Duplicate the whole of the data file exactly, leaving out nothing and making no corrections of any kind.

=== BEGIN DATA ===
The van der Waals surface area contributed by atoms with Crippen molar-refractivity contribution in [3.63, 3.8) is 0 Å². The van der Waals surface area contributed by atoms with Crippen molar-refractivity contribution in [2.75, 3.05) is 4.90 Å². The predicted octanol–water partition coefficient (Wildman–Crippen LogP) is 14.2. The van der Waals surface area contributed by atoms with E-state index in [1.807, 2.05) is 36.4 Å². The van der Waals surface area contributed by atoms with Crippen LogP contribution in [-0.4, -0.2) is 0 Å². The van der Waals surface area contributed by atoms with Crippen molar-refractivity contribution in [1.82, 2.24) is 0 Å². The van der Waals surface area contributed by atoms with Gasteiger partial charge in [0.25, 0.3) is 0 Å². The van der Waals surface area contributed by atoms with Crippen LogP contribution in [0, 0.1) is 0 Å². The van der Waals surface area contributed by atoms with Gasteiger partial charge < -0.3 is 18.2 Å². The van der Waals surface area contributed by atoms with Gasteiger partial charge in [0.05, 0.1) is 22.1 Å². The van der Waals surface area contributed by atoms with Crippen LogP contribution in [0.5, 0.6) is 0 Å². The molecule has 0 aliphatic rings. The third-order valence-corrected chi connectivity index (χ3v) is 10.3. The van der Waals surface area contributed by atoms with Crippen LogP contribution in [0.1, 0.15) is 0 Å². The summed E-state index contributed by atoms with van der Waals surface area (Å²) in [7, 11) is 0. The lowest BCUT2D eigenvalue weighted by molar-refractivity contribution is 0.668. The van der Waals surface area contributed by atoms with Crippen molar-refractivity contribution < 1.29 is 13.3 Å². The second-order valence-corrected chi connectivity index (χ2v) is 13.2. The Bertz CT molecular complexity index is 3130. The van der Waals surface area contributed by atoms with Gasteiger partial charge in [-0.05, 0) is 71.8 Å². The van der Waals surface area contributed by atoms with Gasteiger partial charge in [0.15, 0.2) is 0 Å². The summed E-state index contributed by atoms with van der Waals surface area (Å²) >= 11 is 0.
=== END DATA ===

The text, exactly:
The van der Waals surface area contributed by atoms with Crippen molar-refractivity contribution in [3.63, 3.8) is 0 Å². The van der Waals surface area contributed by atoms with Crippen molar-refractivity contribution in [2.75, 3.05) is 4.90 Å². The predicted octanol–water partition coefficient (Wildman–Crippen LogP) is 14.2. The van der Waals surface area contributed by atoms with E-state index in [1.807, 2.05) is 36.4 Å². The van der Waals surface area contributed by atoms with Crippen LogP contribution in [-0.4, -0.2) is 0 Å². The van der Waals surface area contributed by atoms with Crippen molar-refractivity contribution in [1.82, 2.24) is 0 Å². The van der Waals surface area contributed by atoms with Gasteiger partial charge in [0.25, 0.3) is 0 Å². The van der Waals surface area contributed by atoms with Crippen LogP contribution in [0, 0.1) is 0 Å². The van der Waals surface area contributed by atoms with Gasteiger partial charge < -0.3 is 18.2 Å². The van der Waals surface area contributed by atoms with Gasteiger partial charge in [0.05, 0.1) is 22.1 Å². The van der Waals surface area contributed by atoms with Crippen LogP contribution in [0.5, 0.6) is 0 Å². The molecule has 0 aliphatic rings. The third-order valence-corrected chi connectivity index (χ3v) is 10.3. The van der Waals surface area contributed by atoms with Crippen LogP contribution in [0.1, 0.15) is 0 Å². The summed E-state index contributed by atoms with van der Waals surface area (Å²) in [7, 11) is 0. The lowest BCUT2D eigenvalue weighted by molar-refractivity contribution is 0.668. The van der Waals surface area contributed by atoms with Crippen molar-refractivity contribution < 1.29 is 13.3 Å². The second-order valence-corrected chi connectivity index (χ2v) is 13.2. The Bertz CT molecular complexity index is 3130. The van der Waals surface area contributed by atoms with Gasteiger partial charge in [-0.05, 0) is 71.8 Å². The van der Waals surface area contributed by atoms with Gasteiger partial charge in [0.15, 0.2) is 0 Å². The summed E-state index contributed by atoms with van der Waals surface area (Å²) >= 11 is 0.